U.S. House committee holds hearing on the EIDL
WASHINGTON, D.C. – The U.S. House Committee on Small Business convened a hearing entitled, “The Economic Injury Disaster Loan Program: Status Update from the Administration.”
Per the hearing notice from the committee, Mr. Rivera is responsible for the implementation of the Economic Injury Disaster Loan (EIDL) program, and the hearing will explore the challenges U.S. Small Business Administration (SBA) has faced in ramping up the EIDL program to deal with the coronavirus pandemic (COVID-19), what steps SBA must take to better meet the needs of small businesses adversely impacted by COVID-19, and what policy changes Congress could make to improve delivery of the program.
To view the hearing in its entirety, click here.
Throughout questioning, frustrated members on both sides of the aisle reiterated the amount of calls they have received from constituents regarding uncertainty and questions about their EIDL applications, processes, denied applications, and their loans were not as much as they had anticipated.
A main point of contention was the arbitrary cap of the EIDL from the $2 million to $150,000. Mr. Rivera did acknowledge that due to the SBA halting processing of loans three times, lack of funds, changes to the Coronavirus Aid Relief and Economic Security (CARES) Act, lack of visibility into the application que, the volume of applications, and lack of staff played into the agency’s decision for capping the loan.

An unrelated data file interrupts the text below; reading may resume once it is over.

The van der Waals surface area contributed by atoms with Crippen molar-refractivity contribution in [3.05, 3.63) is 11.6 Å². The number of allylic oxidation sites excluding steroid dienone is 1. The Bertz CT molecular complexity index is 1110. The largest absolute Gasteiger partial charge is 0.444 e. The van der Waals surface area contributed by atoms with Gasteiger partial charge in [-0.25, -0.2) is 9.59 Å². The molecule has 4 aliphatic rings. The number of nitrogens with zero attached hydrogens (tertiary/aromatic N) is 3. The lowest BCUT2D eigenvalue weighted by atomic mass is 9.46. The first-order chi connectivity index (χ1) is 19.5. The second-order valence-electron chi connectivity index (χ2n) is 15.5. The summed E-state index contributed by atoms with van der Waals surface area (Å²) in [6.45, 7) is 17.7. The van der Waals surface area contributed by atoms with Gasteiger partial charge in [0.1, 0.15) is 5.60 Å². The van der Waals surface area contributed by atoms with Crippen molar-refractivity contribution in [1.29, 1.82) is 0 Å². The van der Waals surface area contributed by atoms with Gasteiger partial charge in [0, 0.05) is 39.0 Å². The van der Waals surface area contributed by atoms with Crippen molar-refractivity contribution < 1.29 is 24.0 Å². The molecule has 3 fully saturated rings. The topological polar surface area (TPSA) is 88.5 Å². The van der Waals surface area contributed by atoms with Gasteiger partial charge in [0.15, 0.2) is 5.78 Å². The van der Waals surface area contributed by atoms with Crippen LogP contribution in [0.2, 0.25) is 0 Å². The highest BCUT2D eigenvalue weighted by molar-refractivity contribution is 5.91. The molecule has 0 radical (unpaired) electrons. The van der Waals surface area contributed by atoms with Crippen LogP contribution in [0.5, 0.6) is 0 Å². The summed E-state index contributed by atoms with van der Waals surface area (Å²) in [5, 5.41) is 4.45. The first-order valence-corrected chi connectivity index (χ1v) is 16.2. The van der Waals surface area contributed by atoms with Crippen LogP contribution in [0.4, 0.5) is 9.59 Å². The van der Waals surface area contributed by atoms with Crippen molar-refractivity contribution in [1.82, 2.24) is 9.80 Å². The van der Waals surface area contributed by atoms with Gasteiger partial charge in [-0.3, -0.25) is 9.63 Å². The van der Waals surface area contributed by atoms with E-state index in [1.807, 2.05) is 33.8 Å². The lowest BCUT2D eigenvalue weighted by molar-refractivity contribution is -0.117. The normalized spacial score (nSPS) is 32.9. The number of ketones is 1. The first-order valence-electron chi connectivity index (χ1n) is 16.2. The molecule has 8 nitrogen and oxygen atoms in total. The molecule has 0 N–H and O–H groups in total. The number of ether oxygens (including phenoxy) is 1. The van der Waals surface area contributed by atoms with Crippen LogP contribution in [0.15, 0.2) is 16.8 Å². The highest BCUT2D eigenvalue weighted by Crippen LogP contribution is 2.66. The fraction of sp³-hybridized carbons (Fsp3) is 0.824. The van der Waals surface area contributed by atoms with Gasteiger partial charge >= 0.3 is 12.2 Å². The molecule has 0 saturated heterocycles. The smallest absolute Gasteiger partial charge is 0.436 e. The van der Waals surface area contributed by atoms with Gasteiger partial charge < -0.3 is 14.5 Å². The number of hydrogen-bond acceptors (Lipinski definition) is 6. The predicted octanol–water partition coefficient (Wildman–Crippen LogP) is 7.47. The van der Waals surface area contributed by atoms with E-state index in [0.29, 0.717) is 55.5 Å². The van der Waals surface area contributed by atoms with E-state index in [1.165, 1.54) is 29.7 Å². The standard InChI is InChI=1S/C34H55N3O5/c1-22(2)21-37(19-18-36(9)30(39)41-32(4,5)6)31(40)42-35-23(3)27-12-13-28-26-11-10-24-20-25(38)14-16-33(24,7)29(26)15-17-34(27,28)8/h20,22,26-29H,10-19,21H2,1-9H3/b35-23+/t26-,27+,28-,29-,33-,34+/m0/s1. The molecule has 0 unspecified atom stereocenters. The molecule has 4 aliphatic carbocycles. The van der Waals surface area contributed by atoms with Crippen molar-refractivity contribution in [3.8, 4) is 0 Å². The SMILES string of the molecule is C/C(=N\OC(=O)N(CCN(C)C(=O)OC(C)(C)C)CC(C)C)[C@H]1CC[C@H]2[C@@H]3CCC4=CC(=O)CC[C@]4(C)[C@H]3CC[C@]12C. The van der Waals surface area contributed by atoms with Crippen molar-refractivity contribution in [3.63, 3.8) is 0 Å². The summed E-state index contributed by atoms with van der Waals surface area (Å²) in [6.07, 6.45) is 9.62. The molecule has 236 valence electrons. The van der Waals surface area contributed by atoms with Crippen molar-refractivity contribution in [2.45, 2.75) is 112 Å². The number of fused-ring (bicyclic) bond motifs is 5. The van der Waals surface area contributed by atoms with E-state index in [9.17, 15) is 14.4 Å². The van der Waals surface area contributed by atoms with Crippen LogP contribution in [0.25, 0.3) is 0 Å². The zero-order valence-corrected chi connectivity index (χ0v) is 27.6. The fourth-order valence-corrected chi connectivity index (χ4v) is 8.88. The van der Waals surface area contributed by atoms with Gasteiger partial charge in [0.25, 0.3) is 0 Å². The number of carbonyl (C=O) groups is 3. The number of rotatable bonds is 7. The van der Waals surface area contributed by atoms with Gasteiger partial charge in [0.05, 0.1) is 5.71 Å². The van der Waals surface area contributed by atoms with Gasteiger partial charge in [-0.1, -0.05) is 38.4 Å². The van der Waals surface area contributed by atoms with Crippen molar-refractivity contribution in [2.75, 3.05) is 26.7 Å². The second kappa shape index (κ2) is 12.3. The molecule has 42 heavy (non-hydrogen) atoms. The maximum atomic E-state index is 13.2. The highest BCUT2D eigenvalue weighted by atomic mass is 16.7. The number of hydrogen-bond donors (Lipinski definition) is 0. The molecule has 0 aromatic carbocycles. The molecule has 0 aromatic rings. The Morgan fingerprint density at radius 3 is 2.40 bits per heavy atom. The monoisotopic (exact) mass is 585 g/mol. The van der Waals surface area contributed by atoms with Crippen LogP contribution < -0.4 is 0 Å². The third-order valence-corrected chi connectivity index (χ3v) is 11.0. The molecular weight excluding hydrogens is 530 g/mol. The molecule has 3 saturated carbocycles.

Aside from the confusion and frustration regarding the agencies decision to cap the loans, Mr. Rivera did concede the that there could have been more transparency on behalf of the SBA with small business owners, and at the time they felt that they had been transparent in their communications.
Members also asked questions about the changes in size of the EIDL Advance, which was intended to be an injection of fast cash for small business owners of up to $10k but was reduced to $1,000 per employee due to the SBA attempting to maximize the amount of small businesses that they were trying to provide relief too.
The reduction in the EIDL advance went against the intention of Congress when the advance was initially established in the CARES Act. The committee hearing memo states that, “permitted borrowers to receive up to $10,000 in advance, without regard to the number of employees at such business.
The program was designed to quickly distribute working capital funds to small businesses and to supplement the Paycheck Protection Program (PPP), which was conceived of as a payroll support program.”
As the SBA has been tasked with the responsibility of rolling out and implementing an unprecedented amount of loans and relief during the COVID-19 pandemic, the EIDL and PPP have faced obstacles in the past months that lawmakers in both chambers have held hearings on to provide oversight and how to improve these programs going forward. Congressman Kevin Hern (R-OK) requested from Mr. Rivera that by the end of the third quarter, the SBA assemble a best practice “playbook that would identify things you should do better, who you should communicate to…and things that are going to make [the EIDL] work when [a pandemic] happens again.” Mr. Rivera committed to that by September 30, 2020.
- James Rivera, associate administrator, Office of Disaster Assistance, Small Business Administration, Washington, D.C.